It must be the German ancestry me in, but I adore a good sauerkraut. The fact that it is a fermented food and good for my gut health and managing Crohn’s disease is just a wonderful excuse for me to eat it regularly rather than just as a condiment for the occasional bratwurst at a cookout! Now I eat it with breakfast most days and always have a quart jar of one variety or another hanging out in my refrigerator. The best part is that it is beyond cheap. A head of organic cabbage at Whole Foods costs just $2 and makes almost two quarts and with the only other ingredients being non-iodized salt and time, that works out to just pennies per serving. Contrary to what you may hear, you don’t even need any special equipment. Click here to see how I make sauerkraut.
Since embarking on this quest to improve my gut health naturally and manage Crohn’s disease symptoms, I’ve learned that tasty sauerkraut is actually just the tip of the iceberg when it comes to fermentation. I have also dabbled in other fermented vegetables and making yogurt, both traditional and since going dairy-free and nut-free, from coconut milk.
Right now I have a batch of hot red peppers fermenting on the counter to be made into authentic hot sauce in another week or so (that will be for my spicy food loving husband!). I’ve also developed a taste for kombucha and occasionally treat myself to a bottle of that vinegary bubbly goodness from the natural foods store, but have yet to try making that at home.
In the mean time, let’s talk about why fermented foods are such an important part of a natural healing diet. Here are 3 reasons that everyone should include them in their diet, particularly people with Crohn’s disease or other digestive disorders.
1. Fermented foods are natural probiotics.
Raw fermented foods contain live bacterial cultures, just like the fancy and expensive probiotics sold in pill form. “Probiotics” are broadly defined as microbes that confer some benefit to the organism that ingest them. Researchers have been studying the benefits of specific probiotic strains for decades now and have established that they can treat and prevent digestive ailments like inflammatory bowel disease (Crohn’s disease and ulcerative colitis), irritable bowel syndrome (IBS), constipation, diarrhea, and colon cancer. Studies have also found benefits that extend beyond the digestive tract to include reducing the duration of common colds, lowering high blood pressure, and pretty much every other complaint or ailment you can imagine!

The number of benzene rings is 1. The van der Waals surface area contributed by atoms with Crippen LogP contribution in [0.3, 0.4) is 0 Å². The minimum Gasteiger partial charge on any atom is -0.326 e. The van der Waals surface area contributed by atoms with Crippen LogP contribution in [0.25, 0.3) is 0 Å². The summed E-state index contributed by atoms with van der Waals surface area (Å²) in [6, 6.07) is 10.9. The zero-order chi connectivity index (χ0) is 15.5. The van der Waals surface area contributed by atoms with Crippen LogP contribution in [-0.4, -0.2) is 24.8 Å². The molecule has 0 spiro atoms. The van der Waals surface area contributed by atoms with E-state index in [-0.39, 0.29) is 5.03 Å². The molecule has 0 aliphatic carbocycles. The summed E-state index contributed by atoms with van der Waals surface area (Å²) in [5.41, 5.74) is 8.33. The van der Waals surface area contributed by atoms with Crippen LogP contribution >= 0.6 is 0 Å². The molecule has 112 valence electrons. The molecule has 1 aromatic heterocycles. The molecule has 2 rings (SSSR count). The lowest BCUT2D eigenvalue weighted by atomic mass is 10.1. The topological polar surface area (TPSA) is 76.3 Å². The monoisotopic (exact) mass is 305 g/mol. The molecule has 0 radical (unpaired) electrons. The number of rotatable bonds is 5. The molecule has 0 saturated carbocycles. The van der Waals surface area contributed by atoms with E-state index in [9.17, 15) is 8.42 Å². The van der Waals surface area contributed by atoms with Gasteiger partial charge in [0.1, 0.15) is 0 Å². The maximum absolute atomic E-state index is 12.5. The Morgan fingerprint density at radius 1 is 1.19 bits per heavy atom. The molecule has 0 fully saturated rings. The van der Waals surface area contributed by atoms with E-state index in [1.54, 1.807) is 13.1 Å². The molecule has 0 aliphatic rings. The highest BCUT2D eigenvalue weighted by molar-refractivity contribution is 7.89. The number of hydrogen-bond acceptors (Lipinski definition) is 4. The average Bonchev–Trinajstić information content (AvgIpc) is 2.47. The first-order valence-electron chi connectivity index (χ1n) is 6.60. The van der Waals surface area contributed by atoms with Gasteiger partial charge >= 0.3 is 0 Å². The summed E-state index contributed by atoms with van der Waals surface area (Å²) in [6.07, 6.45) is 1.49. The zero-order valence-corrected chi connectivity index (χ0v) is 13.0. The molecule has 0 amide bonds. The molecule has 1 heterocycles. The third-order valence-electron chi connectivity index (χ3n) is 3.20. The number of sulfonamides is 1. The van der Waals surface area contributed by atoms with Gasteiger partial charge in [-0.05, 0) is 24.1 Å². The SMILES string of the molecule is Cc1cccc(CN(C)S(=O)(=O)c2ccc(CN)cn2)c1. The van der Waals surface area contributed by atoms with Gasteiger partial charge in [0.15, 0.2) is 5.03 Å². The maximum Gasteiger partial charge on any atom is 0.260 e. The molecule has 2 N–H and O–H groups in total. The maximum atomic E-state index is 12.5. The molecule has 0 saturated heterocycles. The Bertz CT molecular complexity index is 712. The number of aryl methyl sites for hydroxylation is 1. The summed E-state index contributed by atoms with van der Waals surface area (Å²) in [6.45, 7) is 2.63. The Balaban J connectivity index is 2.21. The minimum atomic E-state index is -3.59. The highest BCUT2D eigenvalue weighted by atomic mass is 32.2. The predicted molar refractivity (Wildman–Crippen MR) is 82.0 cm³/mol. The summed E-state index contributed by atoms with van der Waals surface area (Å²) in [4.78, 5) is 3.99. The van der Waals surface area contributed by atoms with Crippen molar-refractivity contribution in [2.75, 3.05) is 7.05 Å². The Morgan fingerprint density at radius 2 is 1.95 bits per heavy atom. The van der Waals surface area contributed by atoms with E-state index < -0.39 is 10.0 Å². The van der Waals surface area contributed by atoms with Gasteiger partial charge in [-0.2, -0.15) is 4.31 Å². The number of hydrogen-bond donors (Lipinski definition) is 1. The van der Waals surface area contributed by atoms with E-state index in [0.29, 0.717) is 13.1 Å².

Exactly how probiotics benefit us is not clearly understood, although many believe that specific “good bacteria” strains like lactobacillus acidophilus or bifidobacteria take up residence in the intestines and replenish and diversify intestinal bacteria – effectively crowding out the so-called “bad bacteria” that we are bound to encounter in our daily life. Fermentation expert Sandor Ellix Katz writes in his book The Art of Fermentation that the good/bad division is not quite so simple due to genetic fluidity of bacteria both in and outside the digestive tract. Katz advises that rather than seek out specific strains of probiotics, to eat a wide variety of strains that naturally occur in fermented foods. In other words, just eat some un-pasteurized sauerkraut and leave the expensive pills on the shelf!
2. Fermentation makes foods easier to digest.
Fermented foods are essentially pre-digested foods. That tasty sauerkraut is the end result of digestive action of the bacteria that is naturally occurring on the food or added via a starter culture. The process of pre-digestion makes it easier for an inflamed or impaired digestive system to break down and assimilate the nutrients in the food. One well known example is long-fermented dairy yogurt which breaks down the lactose and allows people who are lactose intolerant to eat it without negative consequences.
In addition to helping you digest the fermented food itself, the enzyme activity of fermented foods can transfer to other foods you eat in conjunction with the fermented foods. Raw foods come with their own enzymes that are destroyed by the cooking process. Although your body creates enzymes necessary for digestion, poor digestive health as well as the normal aging process can lead to decreased levels of enzymes being produced by the body. Fermented foods help fill in that gap.
3. Fermented foods are nutrient dense.
According to Katz, the tradition of preserving vegetables by fermentation became widespread in temperate regions of the world as a means to make fresh vegetables that contain vital micronutrients available in the winter. A famous example is found in Captain James Cook who conquered scurvy by bringing barrels of vitamin C rich barrels of sauerkraut to sea and feeding it to his crew daily.
Vitamin C occurs naturally in cabbage and the fermentation process merely preserves it but the fermentation process of some foods actually creates micronutrients that are not present in the raw ingredients, including B vitamins, vitamin K2, and likely other compounds that science is not yet able to recognize.
The importance of live bacterial cultures
Remember that the benefits of fermented foods, particularly the probiotic element, is dependent on live bacterial cultures. These cultures are destroyed by heat, so for the full health benefit, fermented foods need to be eaten in their cold raw state. Home canning destroys these cultures, as does the pasteurization process that makes commercially produced products shelf stable.
Links to Fermented Foods Recipes